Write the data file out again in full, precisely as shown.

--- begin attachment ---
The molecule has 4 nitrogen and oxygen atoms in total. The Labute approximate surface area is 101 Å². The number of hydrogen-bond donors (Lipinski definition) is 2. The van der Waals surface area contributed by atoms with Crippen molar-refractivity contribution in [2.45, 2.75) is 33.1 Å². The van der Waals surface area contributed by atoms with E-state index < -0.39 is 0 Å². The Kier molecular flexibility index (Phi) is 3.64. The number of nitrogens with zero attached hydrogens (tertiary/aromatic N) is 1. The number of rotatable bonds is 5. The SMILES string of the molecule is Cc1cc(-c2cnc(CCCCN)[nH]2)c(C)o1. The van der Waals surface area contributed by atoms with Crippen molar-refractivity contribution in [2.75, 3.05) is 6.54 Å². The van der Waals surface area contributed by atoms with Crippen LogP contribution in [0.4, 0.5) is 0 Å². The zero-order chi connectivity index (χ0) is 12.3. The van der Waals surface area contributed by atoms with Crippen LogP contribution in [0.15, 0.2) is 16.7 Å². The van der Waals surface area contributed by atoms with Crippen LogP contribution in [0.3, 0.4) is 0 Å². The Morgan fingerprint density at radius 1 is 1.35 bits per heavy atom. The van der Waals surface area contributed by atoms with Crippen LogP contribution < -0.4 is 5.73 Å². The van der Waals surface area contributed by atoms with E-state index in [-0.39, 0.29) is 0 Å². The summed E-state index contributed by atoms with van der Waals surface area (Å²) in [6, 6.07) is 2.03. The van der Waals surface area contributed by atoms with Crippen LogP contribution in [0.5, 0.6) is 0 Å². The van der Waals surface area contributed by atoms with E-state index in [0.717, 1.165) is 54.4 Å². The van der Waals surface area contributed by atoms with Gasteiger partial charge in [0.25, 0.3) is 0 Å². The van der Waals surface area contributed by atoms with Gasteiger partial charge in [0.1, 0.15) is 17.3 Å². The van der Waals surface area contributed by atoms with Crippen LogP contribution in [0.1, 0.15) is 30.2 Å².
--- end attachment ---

The molecule has 4 nitrogen and oxygen atoms in total. The Labute approximate surface area is 101 Å². The number of hydrogen-bond donors (Lipinski definition) is 2. The van der Waals surface area contributed by atoms with Crippen molar-refractivity contribution in [2.45, 2.75) is 33.1 Å². The van der Waals surface area contributed by atoms with E-state index < -0.39 is 0 Å². The Kier molecular flexibility index (Phi) is 3.64. The number of nitrogens with zero attached hydrogens (tertiary/aromatic N) is 1. The number of rotatable bonds is 5. The SMILES string of the molecule is Cc1cc(-c2cnc(CCCCN)[nH]2)c(C)o1. The van der Waals surface area contributed by atoms with Crippen molar-refractivity contribution in [2.75, 3.05) is 6.54 Å². The van der Waals surface area contributed by atoms with Crippen LogP contribution in [0.4, 0.5) is 0 Å². The zero-order chi connectivity index (χ0) is 12.3. The van der Waals surface area contributed by atoms with Crippen LogP contribution in [0.15, 0.2) is 16.7 Å². The van der Waals surface area contributed by atoms with Crippen LogP contribution in [0.3, 0.4) is 0 Å². The Morgan fingerprint density at radius 1 is 1.35 bits per heavy atom. The van der Waals surface area contributed by atoms with Crippen LogP contribution < -0.4 is 5.73 Å². The van der Waals surface area contributed by atoms with E-state index in [-0.39, 0.29) is 0 Å². The summed E-state index contributed by atoms with van der Waals surface area (Å²) in [6, 6.07) is 2.03. The van der Waals surface area contributed by atoms with Crippen LogP contribution in [0.5, 0.6) is 0 Å². The van der Waals surface area contributed by atoms with E-state index in [0.717, 1.165) is 54.4 Å². The van der Waals surface area contributed by atoms with Gasteiger partial charge in [0.25, 0.3) is 0 Å². The van der Waals surface area contributed by atoms with Gasteiger partial charge in [0.1, 0.15) is 17.3 Å². The van der Waals surface area contributed by atoms with Crippen LogP contribution in [0.1, 0.15) is 30.2 Å².